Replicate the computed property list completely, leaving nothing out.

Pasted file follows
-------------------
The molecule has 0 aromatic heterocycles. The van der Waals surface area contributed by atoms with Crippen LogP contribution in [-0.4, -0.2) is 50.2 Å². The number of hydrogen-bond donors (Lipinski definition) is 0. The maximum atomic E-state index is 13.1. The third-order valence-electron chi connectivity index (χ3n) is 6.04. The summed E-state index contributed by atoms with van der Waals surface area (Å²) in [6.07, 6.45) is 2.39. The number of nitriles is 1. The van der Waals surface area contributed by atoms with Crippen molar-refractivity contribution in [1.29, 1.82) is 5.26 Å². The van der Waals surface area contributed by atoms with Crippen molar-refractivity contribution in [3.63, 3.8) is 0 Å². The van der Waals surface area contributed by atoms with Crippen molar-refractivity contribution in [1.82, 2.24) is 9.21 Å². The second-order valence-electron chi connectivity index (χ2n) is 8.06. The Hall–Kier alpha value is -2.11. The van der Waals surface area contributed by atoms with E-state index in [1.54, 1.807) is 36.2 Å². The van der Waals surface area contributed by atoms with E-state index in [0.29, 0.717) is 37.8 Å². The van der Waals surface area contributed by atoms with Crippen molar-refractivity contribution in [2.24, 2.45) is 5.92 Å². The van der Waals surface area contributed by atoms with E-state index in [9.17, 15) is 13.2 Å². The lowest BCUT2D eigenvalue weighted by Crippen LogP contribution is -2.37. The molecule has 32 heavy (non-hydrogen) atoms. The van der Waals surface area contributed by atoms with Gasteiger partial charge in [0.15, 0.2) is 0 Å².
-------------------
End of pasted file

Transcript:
The molecule has 0 aromatic heterocycles. The van der Waals surface area contributed by atoms with Crippen LogP contribution in [-0.4, -0.2) is 50.2 Å². The number of hydrogen-bond donors (Lipinski definition) is 0. The maximum atomic E-state index is 13.1. The third-order valence-electron chi connectivity index (χ3n) is 6.04. The summed E-state index contributed by atoms with van der Waals surface area (Å²) in [6.07, 6.45) is 2.39. The number of nitriles is 1. The van der Waals surface area contributed by atoms with Crippen molar-refractivity contribution in [1.29, 1.82) is 5.26 Å². The van der Waals surface area contributed by atoms with Crippen molar-refractivity contribution in [3.63, 3.8) is 0 Å². The van der Waals surface area contributed by atoms with Crippen molar-refractivity contribution in [1.82, 2.24) is 9.21 Å². The second-order valence-electron chi connectivity index (χ2n) is 8.06. The Hall–Kier alpha value is -2.11. The van der Waals surface area contributed by atoms with E-state index in [1.54, 1.807) is 36.2 Å². The van der Waals surface area contributed by atoms with E-state index in [0.29, 0.717) is 37.8 Å². The van der Waals surface area contributed by atoms with Crippen molar-refractivity contribution in [2.24, 2.45) is 5.92 Å². The van der Waals surface area contributed by atoms with E-state index in [9.17, 15) is 13.2 Å². The lowest BCUT2D eigenvalue weighted by Crippen LogP contribution is -2.37. The molecule has 32 heavy (non-hydrogen) atoms. The van der Waals surface area contributed by atoms with Gasteiger partial charge in [0.15, 0.2) is 0 Å².